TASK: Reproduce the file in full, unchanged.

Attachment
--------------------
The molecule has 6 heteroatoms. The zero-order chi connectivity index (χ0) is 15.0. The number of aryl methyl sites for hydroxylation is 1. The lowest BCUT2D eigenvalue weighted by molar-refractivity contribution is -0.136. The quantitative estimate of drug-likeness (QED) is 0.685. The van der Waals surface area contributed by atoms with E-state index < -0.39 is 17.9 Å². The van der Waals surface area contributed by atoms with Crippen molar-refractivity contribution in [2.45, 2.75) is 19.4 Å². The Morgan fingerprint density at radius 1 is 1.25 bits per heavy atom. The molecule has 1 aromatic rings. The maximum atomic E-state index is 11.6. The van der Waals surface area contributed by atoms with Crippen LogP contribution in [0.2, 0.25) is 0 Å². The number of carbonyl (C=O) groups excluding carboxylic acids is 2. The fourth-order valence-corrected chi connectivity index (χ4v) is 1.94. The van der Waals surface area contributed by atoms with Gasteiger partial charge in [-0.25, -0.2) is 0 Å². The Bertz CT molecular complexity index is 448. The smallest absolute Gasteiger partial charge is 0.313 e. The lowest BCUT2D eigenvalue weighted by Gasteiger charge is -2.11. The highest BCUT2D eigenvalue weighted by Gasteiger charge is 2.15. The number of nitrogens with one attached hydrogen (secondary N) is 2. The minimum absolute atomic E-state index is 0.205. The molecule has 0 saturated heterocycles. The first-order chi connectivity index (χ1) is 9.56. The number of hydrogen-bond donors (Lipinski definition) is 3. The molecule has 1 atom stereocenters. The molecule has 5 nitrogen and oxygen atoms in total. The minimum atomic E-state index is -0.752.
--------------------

The molecule has 6 heteroatoms. The zero-order chi connectivity index (χ0) is 15.0. The number of aryl methyl sites for hydroxylation is 1. The lowest BCUT2D eigenvalue weighted by molar-refractivity contribution is -0.136. The quantitative estimate of drug-likeness (QED) is 0.685. The van der Waals surface area contributed by atoms with E-state index < -0.39 is 17.9 Å². The van der Waals surface area contributed by atoms with Crippen molar-refractivity contribution in [2.45, 2.75) is 19.4 Å². The Morgan fingerprint density at radius 1 is 1.25 bits per heavy atom. The molecule has 1 aromatic rings. The maximum atomic E-state index is 11.6. The van der Waals surface area contributed by atoms with Crippen LogP contribution in [0.2, 0.25) is 0 Å². The number of carbonyl (C=O) groups excluding carboxylic acids is 2. The fourth-order valence-corrected chi connectivity index (χ4v) is 1.94. The van der Waals surface area contributed by atoms with Gasteiger partial charge in [-0.25, -0.2) is 0 Å². The Bertz CT molecular complexity index is 448. The smallest absolute Gasteiger partial charge is 0.313 e. The lowest BCUT2D eigenvalue weighted by Gasteiger charge is -2.11. The highest BCUT2D eigenvalue weighted by Gasteiger charge is 2.15. The number of nitrogens with one attached hydrogen (secondary N) is 2. The minimum absolute atomic E-state index is 0.205. The molecule has 0 saturated heterocycles. The first-order chi connectivity index (χ1) is 9.56. The number of hydrogen-bond donors (Lipinski definition) is 3. The molecule has 1 atom stereocenters. The molecule has 5 nitrogen and oxygen atoms in total. The minimum atomic E-state index is -0.752.